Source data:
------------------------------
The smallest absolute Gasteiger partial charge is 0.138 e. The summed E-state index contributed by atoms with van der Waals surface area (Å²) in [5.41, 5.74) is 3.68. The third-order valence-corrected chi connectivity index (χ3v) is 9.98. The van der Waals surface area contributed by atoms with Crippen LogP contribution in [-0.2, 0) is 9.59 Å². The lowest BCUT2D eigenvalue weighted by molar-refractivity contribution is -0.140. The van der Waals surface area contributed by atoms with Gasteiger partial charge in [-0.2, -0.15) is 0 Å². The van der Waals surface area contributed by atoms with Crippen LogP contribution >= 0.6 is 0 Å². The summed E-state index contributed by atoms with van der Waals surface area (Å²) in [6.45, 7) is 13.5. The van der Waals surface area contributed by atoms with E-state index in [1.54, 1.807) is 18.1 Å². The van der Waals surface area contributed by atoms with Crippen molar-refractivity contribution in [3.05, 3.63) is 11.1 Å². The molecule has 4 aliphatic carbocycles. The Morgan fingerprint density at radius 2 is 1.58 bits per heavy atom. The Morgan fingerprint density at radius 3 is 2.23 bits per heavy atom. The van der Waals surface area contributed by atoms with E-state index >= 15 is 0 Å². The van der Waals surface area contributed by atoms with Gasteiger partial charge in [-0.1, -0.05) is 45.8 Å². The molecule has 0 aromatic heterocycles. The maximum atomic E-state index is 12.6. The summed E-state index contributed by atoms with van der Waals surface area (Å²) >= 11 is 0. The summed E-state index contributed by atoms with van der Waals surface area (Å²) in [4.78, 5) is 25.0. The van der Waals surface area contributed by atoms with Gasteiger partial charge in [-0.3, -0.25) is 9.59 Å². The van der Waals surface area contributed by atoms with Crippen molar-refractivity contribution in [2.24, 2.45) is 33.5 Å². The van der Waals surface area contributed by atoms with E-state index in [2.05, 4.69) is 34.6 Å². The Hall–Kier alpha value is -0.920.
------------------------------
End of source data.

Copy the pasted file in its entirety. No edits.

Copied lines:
The smallest absolute Gasteiger partial charge is 0.138 e. The summed E-state index contributed by atoms with van der Waals surface area (Å²) in [5.41, 5.74) is 3.68. The third-order valence-corrected chi connectivity index (χ3v) is 9.98. The van der Waals surface area contributed by atoms with Crippen LogP contribution in [-0.2, 0) is 9.59 Å². The lowest BCUT2D eigenvalue weighted by molar-refractivity contribution is -0.140. The van der Waals surface area contributed by atoms with Gasteiger partial charge in [-0.2, -0.15) is 0 Å². The van der Waals surface area contributed by atoms with Crippen LogP contribution >= 0.6 is 0 Å². The summed E-state index contributed by atoms with van der Waals surface area (Å²) in [6.45, 7) is 13.5. The van der Waals surface area contributed by atoms with E-state index in [1.54, 1.807) is 18.1 Å². The van der Waals surface area contributed by atoms with Crippen molar-refractivity contribution in [3.05, 3.63) is 11.1 Å². The molecule has 4 aliphatic carbocycles. The Morgan fingerprint density at radius 2 is 1.58 bits per heavy atom. The Morgan fingerprint density at radius 3 is 2.23 bits per heavy atom. The van der Waals surface area contributed by atoms with E-state index >= 15 is 0 Å². The van der Waals surface area contributed by atoms with Gasteiger partial charge in [-0.1, -0.05) is 45.8 Å². The molecule has 0 aromatic heterocycles. The maximum atomic E-state index is 12.6. The summed E-state index contributed by atoms with van der Waals surface area (Å²) >= 11 is 0. The summed E-state index contributed by atoms with van der Waals surface area (Å²) in [4.78, 5) is 25.0. The van der Waals surface area contributed by atoms with Gasteiger partial charge in [-0.3, -0.25) is 9.59 Å². The van der Waals surface area contributed by atoms with Crippen molar-refractivity contribution in [2.24, 2.45) is 33.5 Å². The van der Waals surface area contributed by atoms with E-state index in [2.05, 4.69) is 34.6 Å². The Hall–Kier alpha value is -0.920.